Menu

Tax Consideration of Identity Theft

kess sidneyIn its annual release in 2016, the Federal Trade Commission noted that reports of identity theft increased more than 47% from 2014 to 2015 (https://www.ftc.gov/news-events/press-releases/2016/03/ftcreleases-annual-summary-consumer-complaints) and tax-related identity theft is a big part of this fraud. Identity theft has been the top category for frauds reported to the FTC for the past 15 years.

Identity Theft

Identity theft can take many forms. Thieves can obtain personal information (e.g., birth dates, Social Security numbers, bank and other financial accounts) to access financial accounts or use the personal information to establish accounts that are then used to make purchases or obtain loans for which the taxpayer may be on the hook. Almost half of all personal information is obtained from lost or stolen mobile devices: laptops, tablets and smartphones.

From a tax perspective, if a taxpayer is victimized and the action amounts to a theft under state law, any unreimbursed losses are deductible as a theft loss (Code Sec. 165(c)). Key points about a theft loss deduction:

• The taxpayer must itemize deductions.

• The first $100 is not deductible.

• Only losses in excess of 10% of adjusted gross income can be deducted.

Obtaining protection. Some homeowners’ policies provide coverage for identity theft; others do not but often coverage can be added for a modest cost. Individuals can obtain separate identity protection insurance. Alternatively there is protection through a credit monitoring service to help detect identity theft before significant financial losses occur. Some credit monitoring services also provide credit repair services to help an individual get back to pre-identity theft condition, and obtain reimbursement for lost wages when taking time off to combat a theft. Each policy or service may set limits on coverage, require deductibles, or have other conditions. At present, premiums for identity theft insurance and the cost of identity theft protection services, such as LifeLock and Identity Guard, are not deductible; these costs are viewed as a nondeductible personal expense.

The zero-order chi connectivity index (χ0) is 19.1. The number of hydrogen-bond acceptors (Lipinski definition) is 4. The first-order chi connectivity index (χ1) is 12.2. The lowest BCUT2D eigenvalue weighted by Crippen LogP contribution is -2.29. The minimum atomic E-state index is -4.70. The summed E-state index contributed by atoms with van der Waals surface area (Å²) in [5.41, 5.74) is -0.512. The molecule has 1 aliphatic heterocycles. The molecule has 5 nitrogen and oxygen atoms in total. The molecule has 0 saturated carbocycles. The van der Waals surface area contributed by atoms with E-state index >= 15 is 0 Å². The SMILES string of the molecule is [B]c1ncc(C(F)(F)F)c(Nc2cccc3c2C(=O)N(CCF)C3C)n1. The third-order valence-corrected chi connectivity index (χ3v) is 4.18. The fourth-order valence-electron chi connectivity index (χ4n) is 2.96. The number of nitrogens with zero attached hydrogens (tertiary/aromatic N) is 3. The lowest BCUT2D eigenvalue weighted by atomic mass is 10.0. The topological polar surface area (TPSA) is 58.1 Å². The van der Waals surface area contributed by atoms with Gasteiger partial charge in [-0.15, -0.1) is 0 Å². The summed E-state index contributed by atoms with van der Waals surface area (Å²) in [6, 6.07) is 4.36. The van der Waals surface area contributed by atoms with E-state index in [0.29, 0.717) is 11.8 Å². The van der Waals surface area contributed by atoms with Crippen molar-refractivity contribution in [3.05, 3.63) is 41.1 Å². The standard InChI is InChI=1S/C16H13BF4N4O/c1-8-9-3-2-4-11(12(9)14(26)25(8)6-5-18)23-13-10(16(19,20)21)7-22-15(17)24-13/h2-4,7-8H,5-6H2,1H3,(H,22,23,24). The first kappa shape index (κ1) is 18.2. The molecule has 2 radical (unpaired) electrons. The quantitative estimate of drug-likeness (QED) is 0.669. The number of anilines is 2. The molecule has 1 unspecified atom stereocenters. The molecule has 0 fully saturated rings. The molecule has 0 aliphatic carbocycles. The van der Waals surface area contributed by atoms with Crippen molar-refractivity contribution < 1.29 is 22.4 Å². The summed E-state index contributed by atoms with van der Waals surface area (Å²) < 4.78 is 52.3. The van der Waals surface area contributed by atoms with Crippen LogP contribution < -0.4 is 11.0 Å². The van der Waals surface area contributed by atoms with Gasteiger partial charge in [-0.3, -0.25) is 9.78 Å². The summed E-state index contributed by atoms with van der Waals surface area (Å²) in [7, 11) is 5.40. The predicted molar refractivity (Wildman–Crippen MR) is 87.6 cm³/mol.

Tax-Related Identity Theft

Tax-related identity theft occurs when a thief uses a taxpayer’s identity to obtain a bogus tax refund. The taxpayer may be unable to e-file his/her legitimate tax return for the year because one has already been filed under the taxpayer’s Social Security number. Even worse, a thief may use a taxpayer’s personal information to get a job and the thief’s employer reports the income but the taxpayer, unaware of the income, omits it from his/her return and then receives a bill from the IRS for unpaid taxes.

The IRS has been working to combat tax-related identity theft and was able to detect and stop more than 3.8 million suspicious returns in the 2015 filing season (IRS, Global Identity Theft Report (May 31, 2015)). Nonetheless, identity theft continues to top the IRS’ Dirty Dozen Tax Scams (https://www.irs.gov/uac/newsroom/irs-wraps-up-the-dirtydozen-list-of-tax-scams-for-2016). These scams occur when criminals impersonating IRS agents try to collect bogus taxes on the threat of arrest, deportation, loss of licenses, and other actions as well as phishing where identity thieves try to steal personal information. In response to the phone scams, the IRS said in an internal memorandum on May 20, 2016, that it would not make any initial audit contact

with a taxpayer by phone, only snail mail

will be used for this purpose.

Report identity theft. If a taxpayer knows that his/her personal information has been compromised, the taxpayer can file Form 14039, Identity Theft Affidavit; this puts the IRS on the alert. The form is mailed to the IRS, along with a copy of the Social Security card, driver’s license, passport, military ID, or other government-issued form of identification.